In recent years, these three factors, the 3Ns of radicalization, came dangerously together creating a combustible mixture, a perfect storm for far-right extremism. Two factors have been particularly major drivers in reducing the sense of significance among many Americans; the COVID-19 pandemic and the racial justice protests that proliferated in the summer of 2020. The profound uncertainty introduced by the COVID-19 pandemic makes people feel vulnerable and fragile.  Threats of succumbing to the virus, as well as losing one’s job and economic security are deeply humiliating and create a sense that one is losing control over one’s life. Lockdowns, mask mandates, and other government measures add to the stress. The racial justice protests and the violence that has accompanied them have compounded a sense of significance loss for some white Americans. They feel threatened by claims of systemic racism and believe that the protest movement imperils their place in society. 

The far-right narrative offers a way to restoring these people’s threatened sense of self. It identifies the alleged culprits responsible for their misery, the minorities, the Jews, the Chinese, the immigrants, the government. And it issues a call to violent action against these ‘enemies’, a method to address their grievance.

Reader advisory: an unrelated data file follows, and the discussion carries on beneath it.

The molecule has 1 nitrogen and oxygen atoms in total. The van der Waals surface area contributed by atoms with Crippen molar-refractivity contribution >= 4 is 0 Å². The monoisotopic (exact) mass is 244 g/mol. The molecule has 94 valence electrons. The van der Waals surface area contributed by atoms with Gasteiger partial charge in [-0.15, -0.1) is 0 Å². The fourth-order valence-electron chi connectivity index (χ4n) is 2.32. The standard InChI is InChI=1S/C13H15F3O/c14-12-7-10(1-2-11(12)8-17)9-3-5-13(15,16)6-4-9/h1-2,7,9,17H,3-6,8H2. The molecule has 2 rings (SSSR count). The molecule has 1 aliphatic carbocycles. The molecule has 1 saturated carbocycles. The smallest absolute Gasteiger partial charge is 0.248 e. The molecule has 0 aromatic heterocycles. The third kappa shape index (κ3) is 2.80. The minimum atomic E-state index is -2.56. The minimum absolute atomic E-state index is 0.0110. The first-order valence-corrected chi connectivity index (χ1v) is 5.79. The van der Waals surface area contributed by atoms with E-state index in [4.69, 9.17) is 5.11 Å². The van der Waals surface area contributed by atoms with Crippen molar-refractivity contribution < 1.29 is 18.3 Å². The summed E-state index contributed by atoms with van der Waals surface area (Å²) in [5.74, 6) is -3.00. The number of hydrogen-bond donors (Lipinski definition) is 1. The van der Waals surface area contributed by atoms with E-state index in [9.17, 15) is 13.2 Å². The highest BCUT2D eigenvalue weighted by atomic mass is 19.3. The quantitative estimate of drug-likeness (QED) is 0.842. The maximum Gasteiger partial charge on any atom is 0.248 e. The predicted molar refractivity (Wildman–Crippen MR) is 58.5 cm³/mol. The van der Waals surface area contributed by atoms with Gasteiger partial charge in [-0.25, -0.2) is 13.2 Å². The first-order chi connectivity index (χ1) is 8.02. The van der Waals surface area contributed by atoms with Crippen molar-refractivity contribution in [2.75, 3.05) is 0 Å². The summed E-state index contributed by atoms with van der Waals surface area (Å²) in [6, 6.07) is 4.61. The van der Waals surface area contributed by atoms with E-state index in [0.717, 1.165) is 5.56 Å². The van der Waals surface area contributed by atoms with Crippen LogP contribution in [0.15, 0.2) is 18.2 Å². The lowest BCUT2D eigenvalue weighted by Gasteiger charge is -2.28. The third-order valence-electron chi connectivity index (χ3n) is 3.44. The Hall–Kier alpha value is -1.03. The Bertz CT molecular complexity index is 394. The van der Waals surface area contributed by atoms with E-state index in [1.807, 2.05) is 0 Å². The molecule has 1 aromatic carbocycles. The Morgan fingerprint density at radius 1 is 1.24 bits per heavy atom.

These days the most vociferous far-right conspiracy theory in the United States is QAnon, whose narrative claims the existence of a cabal of Satanists, pedophiles, Democrats, and global elites (dominated by Jews) bent on destroying America.  The “Q drops,” paint the alleged threat in stark terms meant to arouse anxiety and fear in all who listen. In QAnon drop 563 from January 19, 2018, the mysterious Q, who claims to be part of the US government and privy to its utmost secrets, says this of the ostensive menace: “They want you divided.  They want race wars.  They want class wars.  They want religious wars.  They want political wars.  They want you divided! Learn!  For God and country-learn!”  And on the topic of COVID-19,  a message posted on July 10, 2020 states: “The Deep State is that (all encompassing) controlling influence that would destroy our children through vaccination, destroy humanity through all other means, and usher in a one world government and police state for total Luciferian domination of every Child of God”